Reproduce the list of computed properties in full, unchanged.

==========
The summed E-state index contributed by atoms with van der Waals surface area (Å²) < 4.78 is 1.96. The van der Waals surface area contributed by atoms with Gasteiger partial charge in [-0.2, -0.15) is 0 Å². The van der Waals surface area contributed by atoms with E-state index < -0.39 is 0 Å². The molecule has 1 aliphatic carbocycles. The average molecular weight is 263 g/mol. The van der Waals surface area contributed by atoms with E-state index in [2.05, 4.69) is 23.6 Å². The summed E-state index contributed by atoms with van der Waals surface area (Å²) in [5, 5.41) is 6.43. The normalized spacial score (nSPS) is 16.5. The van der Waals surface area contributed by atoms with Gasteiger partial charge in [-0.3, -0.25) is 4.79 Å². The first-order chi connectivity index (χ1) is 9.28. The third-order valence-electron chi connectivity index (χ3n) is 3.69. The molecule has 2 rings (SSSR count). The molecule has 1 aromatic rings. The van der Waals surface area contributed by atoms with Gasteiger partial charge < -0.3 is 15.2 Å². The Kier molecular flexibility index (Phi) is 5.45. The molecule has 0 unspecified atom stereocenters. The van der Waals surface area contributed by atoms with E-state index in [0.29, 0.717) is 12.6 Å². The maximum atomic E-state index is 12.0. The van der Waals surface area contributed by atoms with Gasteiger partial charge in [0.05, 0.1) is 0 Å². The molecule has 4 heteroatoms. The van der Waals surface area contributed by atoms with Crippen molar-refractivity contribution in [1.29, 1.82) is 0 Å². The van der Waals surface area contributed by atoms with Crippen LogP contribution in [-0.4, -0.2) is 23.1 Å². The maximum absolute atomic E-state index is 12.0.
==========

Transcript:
The summed E-state index contributed by atoms with van der Waals surface area (Å²) < 4.78 is 1.96. The van der Waals surface area contributed by atoms with Gasteiger partial charge in [-0.2, -0.15) is 0 Å². The van der Waals surface area contributed by atoms with E-state index < -0.39 is 0 Å². The molecule has 1 aliphatic carbocycles. The average molecular weight is 263 g/mol. The van der Waals surface area contributed by atoms with E-state index in [2.05, 4.69) is 23.6 Å². The summed E-state index contributed by atoms with van der Waals surface area (Å²) in [5, 5.41) is 6.43. The normalized spacial score (nSPS) is 16.5. The van der Waals surface area contributed by atoms with Gasteiger partial charge in [-0.3, -0.25) is 4.79 Å². The first-order chi connectivity index (χ1) is 9.28. The third-order valence-electron chi connectivity index (χ3n) is 3.69. The molecule has 2 rings (SSSR count). The molecule has 1 aromatic rings. The van der Waals surface area contributed by atoms with Gasteiger partial charge < -0.3 is 15.2 Å². The Kier molecular flexibility index (Phi) is 5.45. The molecule has 0 unspecified atom stereocenters. The van der Waals surface area contributed by atoms with E-state index in [0.29, 0.717) is 12.6 Å². The maximum atomic E-state index is 12.0. The van der Waals surface area contributed by atoms with Gasteiger partial charge in [0.05, 0.1) is 0 Å². The molecule has 4 heteroatoms. The van der Waals surface area contributed by atoms with Crippen molar-refractivity contribution in [1.29, 1.82) is 0 Å². The van der Waals surface area contributed by atoms with Crippen LogP contribution in [-0.4, -0.2) is 23.1 Å². The maximum absolute atomic E-state index is 12.0.